Michael Eggman, a businessman and bee farmer running against Denham a third time this year, has lost against him twice, coming within 3 percentage points of victory in 2016. Four years earlier, Jose Hernandez, a Mexican American electrical engineer and astronaut, lost to Denham by 5 percentage points. He had the kind of personal story expected to inspire Latino voters to go to the polls, but not much backing from the Democratic Congressional Campaign Committee.
Neither did Huerta, son of civil rights icon Dolores Huerta, who lost by 13 points to Valadao in 2016.
And yet, the DCCC did support Amanda Renteria, a Central Valley native who worked for Sen. Dianne Feinstein, became the first Latina chief of staff in the U.S. Senate, and raised more than $1 million for her own campaign.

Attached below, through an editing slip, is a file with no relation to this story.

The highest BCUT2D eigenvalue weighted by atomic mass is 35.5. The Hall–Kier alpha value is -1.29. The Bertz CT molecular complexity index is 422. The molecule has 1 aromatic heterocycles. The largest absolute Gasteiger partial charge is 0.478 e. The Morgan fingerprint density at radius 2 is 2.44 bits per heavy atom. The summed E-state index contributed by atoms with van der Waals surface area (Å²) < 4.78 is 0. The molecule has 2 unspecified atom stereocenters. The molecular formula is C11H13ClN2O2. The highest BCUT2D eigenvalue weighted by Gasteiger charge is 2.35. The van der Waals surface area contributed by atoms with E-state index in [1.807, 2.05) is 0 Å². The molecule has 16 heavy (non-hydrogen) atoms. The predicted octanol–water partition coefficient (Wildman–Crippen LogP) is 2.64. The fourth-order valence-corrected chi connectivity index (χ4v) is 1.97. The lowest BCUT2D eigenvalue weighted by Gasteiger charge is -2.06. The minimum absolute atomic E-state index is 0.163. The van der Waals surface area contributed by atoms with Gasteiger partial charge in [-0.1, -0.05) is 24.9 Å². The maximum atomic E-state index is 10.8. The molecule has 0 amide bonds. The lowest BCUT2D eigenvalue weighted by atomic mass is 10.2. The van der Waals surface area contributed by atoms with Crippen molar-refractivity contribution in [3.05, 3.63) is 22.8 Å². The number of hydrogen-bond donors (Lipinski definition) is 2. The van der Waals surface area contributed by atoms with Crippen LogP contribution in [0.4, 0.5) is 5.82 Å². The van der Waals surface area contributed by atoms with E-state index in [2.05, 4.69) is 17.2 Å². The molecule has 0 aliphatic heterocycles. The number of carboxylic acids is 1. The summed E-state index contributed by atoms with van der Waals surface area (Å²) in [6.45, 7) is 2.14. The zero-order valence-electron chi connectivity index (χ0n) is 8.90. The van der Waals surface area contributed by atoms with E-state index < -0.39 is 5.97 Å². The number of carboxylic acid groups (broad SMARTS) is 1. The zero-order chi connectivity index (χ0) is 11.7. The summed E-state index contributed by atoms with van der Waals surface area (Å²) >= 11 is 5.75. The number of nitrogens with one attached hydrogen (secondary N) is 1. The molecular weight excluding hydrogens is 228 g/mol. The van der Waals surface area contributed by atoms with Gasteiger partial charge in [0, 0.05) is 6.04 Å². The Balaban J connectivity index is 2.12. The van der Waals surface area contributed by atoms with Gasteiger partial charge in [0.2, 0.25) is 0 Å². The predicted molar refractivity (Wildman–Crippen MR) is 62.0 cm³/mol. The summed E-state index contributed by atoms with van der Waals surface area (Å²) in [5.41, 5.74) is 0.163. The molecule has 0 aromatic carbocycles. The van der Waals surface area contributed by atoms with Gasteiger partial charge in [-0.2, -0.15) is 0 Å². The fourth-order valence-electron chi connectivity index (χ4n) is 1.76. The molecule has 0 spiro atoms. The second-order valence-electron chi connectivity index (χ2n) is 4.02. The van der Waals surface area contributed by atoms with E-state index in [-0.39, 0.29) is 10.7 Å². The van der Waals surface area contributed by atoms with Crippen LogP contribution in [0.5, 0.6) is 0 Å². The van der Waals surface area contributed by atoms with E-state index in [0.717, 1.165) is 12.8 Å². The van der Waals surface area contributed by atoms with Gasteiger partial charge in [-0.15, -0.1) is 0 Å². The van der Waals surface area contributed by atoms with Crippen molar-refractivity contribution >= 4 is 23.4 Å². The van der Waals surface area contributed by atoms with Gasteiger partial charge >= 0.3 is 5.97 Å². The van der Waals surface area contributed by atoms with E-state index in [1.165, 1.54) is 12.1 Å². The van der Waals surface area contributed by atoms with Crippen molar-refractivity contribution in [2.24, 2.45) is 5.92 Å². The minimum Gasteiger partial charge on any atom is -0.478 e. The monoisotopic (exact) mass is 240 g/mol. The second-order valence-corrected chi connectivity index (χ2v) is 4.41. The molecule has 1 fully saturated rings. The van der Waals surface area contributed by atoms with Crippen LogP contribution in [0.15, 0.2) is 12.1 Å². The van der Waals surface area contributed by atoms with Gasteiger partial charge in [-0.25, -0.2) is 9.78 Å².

She lost by an even wider margin: 15 points.
“They brought her in from Washington, and she didn’t connect,” said Raymond Lerma, mayor of Cocoran and head of the Latino Community Roundtable. “Just because you are a Latina doesn’t mean you are going to get the votes. It doesn’t work that way — you have to be knocking on doors.”
The DCCC declined to comment on past strategies. But spokesman Drew Godinich said it “has made unprecedented early investments in California” this election cycle, including opening its first office in the state in the traditionally Republican stronghold of Orange County and getting grass-roots organizers on the ground sooner.
Renteria, who is from Woodlake and worked as a math teacher there before moving to Washington, said the idea that she was flown in was perpetuated by Republicans. The election, though, made her realize Democrats need to campaign differently in places such as the Central Valley.
“We need to educate and empower voters,” said Renteria, who is running for governor this year. “Not just come in and out, but really build relationships over time.”